All Christians know the Bible is full of commands to love and help the poor. The Old Testament is chock full of them, and the New Testament only adds to the pile.
Proverbs 14:31 “Whoever oppresses a poor man insults his Maker, but he who is generous to the needy honors him.”
Proverbs 19:17 Whoever is generous to the poor lends to the Lord, and he will repay him for his deed.
Psalm 82:3-4 Defend the weak and the fatherless;
uphold the cause of the poor and the oppressed.
Rescue the weak and the needy;
deliver them from the hand of the wicked.
Isaiah 56:6-8 “Is not this the kind of fasting I have chosen:
to loose the chains of injustice
and untie the cords of the yoke,
to set the oppressed free
and break every yoke?
Is it not to share your food with the hungry
and to provide the poor wanderer with shelter—
when you see the naked, to clothe them,
and not to turn away from your own flesh and blood?
Micah 6:8 He has shown you, O mortal, what is good.
And what does the LORD require of you?
To act justly and to love mercy
and to walk humbly with your God.
Matthew 25:34-46 (hover over reference to read)
Galatians 2:10 “Only, they asked us to remember the poor, the very thing I was eager to do.”
James 1:27 Religion that is pure and undefiled before God, the Father, is this: to visit orphans and widows in their affliction, and to keep oneself unstained from the world.
James 2:15-16 Suppose a brother or a sister is without clothes and daily food. If one of you says to them, “Go in peace; keep warm and well fed,” but does nothing about their physical needs, what good is it?
1 John 3:17-18 If anyone has material possessions and sees a brother or sister in need but has no pity on them, how can the love of God be in that person? Dear children, let us not love with words or speech but with actions and in truth.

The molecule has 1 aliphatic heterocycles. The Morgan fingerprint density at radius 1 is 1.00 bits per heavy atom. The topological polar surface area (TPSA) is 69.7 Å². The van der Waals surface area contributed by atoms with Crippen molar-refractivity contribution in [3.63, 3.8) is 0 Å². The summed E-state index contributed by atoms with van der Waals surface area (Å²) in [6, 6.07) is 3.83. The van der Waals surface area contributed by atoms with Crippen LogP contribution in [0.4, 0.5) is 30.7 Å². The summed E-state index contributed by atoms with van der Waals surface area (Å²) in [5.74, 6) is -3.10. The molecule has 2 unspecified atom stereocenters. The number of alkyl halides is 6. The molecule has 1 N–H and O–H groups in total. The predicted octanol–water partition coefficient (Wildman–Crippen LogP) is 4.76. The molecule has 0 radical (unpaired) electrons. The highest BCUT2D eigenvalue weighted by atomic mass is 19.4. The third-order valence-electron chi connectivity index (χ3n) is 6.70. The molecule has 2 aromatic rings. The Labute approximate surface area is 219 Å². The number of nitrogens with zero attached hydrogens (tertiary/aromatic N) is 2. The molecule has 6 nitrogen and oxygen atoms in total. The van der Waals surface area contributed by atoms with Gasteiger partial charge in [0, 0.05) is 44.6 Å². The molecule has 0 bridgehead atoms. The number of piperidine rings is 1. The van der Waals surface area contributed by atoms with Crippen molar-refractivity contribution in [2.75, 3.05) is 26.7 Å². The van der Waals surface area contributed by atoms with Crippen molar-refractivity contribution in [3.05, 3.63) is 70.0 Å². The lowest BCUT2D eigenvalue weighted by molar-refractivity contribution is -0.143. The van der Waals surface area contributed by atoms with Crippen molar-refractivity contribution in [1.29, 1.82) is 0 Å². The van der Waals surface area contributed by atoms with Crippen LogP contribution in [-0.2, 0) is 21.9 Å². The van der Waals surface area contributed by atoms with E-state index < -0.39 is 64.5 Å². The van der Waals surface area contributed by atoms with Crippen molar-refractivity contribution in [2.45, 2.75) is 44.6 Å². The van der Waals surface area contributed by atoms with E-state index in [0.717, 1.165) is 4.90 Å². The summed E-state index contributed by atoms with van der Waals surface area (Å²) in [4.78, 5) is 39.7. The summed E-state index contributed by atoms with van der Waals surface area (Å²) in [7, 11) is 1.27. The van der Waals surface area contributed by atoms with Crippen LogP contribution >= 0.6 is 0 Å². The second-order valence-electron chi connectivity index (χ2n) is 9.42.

And the list could truly go on and on and on…
So if we know we are to love and help the poor, why do so few of us do it? And even fewer do it well?
Read Bob Lupton’s Compassion, Justice and the Christian Life if you want the full version of this, but in a nutshell giving handouts to the poor only makes things worse.
There is a time for handouts in temporary and/or crisis situations. But indefinite handouts lead to dependency and dependency is a guarantee someone will never get out of poverty.
Handouts are certainly much easier than any alternative, which is why they have become the default go-to for the Church’s effort to help the poor. But just because something is easier does not mean it is the way it should be done. In fact, if it’s harming people, it must stop being done!
This is not to bash the many great-hearted “handout” services out there. But it is to say there must be a bridge from the people being given handouts to a way of getting them out of the need for a handout altogether. And there must be a change in the way the Church approaches its overall strategy to help the poor, moving it from one of dependency to one of development.
Lupton’s point: instead of giving out free clothes, start a thrift store. Instead of giving out free food, start a non-profit grocery store or a food co-op. Instead of having a benevolence fund, use that money to create jobs for the poor people you’d be giving benevolence to. Instead of sheltering the homeless indefinitely, create a way for the homeless to buy their own homes. All of these break the chain of dependency, give dignity and help end poverty rather than perpetuate it.
A profound analogy that Lupton uses is one of a parent raising a child. He says it would be pathological for a parent to raise a child toward dependency, rather than raising them toward independence. Can you imagine a parent who never let their child hold the spoon, or tie their own shoes, or take their own bath? Yet this is how we treat the poor. Rather than doing everything we can to intentionally move them toward independence, we do things that are guaranteed to keep them dependent. (Note: by independence I do not mean isolation, but independence from dependency)